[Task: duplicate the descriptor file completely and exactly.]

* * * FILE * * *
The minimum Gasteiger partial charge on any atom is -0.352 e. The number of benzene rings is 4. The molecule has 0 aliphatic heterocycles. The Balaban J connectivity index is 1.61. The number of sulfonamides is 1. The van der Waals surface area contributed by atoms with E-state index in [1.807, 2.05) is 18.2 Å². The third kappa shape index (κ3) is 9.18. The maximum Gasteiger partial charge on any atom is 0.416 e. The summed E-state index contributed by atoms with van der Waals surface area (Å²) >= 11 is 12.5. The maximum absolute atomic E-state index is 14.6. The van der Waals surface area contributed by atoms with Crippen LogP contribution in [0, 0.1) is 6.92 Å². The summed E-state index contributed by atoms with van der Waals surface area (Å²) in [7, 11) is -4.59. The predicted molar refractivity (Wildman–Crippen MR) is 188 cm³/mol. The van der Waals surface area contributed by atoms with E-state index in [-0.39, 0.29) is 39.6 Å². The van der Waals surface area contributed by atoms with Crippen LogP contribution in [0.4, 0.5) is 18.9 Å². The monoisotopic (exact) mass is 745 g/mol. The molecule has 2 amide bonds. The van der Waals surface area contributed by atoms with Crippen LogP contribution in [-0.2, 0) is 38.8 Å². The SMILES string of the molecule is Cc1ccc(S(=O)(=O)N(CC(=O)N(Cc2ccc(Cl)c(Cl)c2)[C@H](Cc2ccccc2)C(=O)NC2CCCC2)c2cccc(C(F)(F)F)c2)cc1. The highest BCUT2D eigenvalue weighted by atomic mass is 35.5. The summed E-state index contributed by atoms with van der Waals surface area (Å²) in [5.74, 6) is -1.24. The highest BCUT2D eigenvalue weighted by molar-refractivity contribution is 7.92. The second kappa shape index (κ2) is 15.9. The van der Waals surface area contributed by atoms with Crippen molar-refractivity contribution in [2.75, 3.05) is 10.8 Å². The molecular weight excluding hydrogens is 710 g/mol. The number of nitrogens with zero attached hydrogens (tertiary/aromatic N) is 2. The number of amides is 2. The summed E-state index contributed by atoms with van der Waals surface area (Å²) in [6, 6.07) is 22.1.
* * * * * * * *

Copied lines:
The minimum Gasteiger partial charge on any atom is -0.352 e. The number of benzene rings is 4. The molecule has 0 aliphatic heterocycles. The Balaban J connectivity index is 1.61. The number of sulfonamides is 1. The van der Waals surface area contributed by atoms with E-state index in [1.807, 2.05) is 18.2 Å². The third kappa shape index (κ3) is 9.18. The maximum Gasteiger partial charge on any atom is 0.416 e. The summed E-state index contributed by atoms with van der Waals surface area (Å²) >= 11 is 12.5. The maximum absolute atomic E-state index is 14.6. The van der Waals surface area contributed by atoms with Crippen LogP contribution in [0, 0.1) is 6.92 Å². The summed E-state index contributed by atoms with van der Waals surface area (Å²) in [7, 11) is -4.59. The predicted molar refractivity (Wildman–Crippen MR) is 188 cm³/mol. The van der Waals surface area contributed by atoms with E-state index in [-0.39, 0.29) is 39.6 Å². The van der Waals surface area contributed by atoms with Crippen LogP contribution in [0.4, 0.5) is 18.9 Å². The monoisotopic (exact) mass is 745 g/mol. The molecule has 2 amide bonds. The van der Waals surface area contributed by atoms with Crippen LogP contribution in [-0.2, 0) is 38.8 Å². The SMILES string of the molecule is Cc1ccc(S(=O)(=O)N(CC(=O)N(Cc2ccc(Cl)c(Cl)c2)[C@H](Cc2ccccc2)C(=O)NC2CCCC2)c2cccc(C(F)(F)F)c2)cc1. The highest BCUT2D eigenvalue weighted by atomic mass is 35.5. The summed E-state index contributed by atoms with van der Waals surface area (Å²) in [5.74, 6) is -1.24. The highest BCUT2D eigenvalue weighted by molar-refractivity contribution is 7.92. The second kappa shape index (κ2) is 15.9. The van der Waals surface area contributed by atoms with Crippen molar-refractivity contribution in [2.75, 3.05) is 10.8 Å². The molecular weight excluding hydrogens is 710 g/mol. The number of nitrogens with zero attached hydrogens (tertiary/aromatic N) is 2. The number of amides is 2. The summed E-state index contributed by atoms with van der Waals surface area (Å²) in [6, 6.07) is 22.1.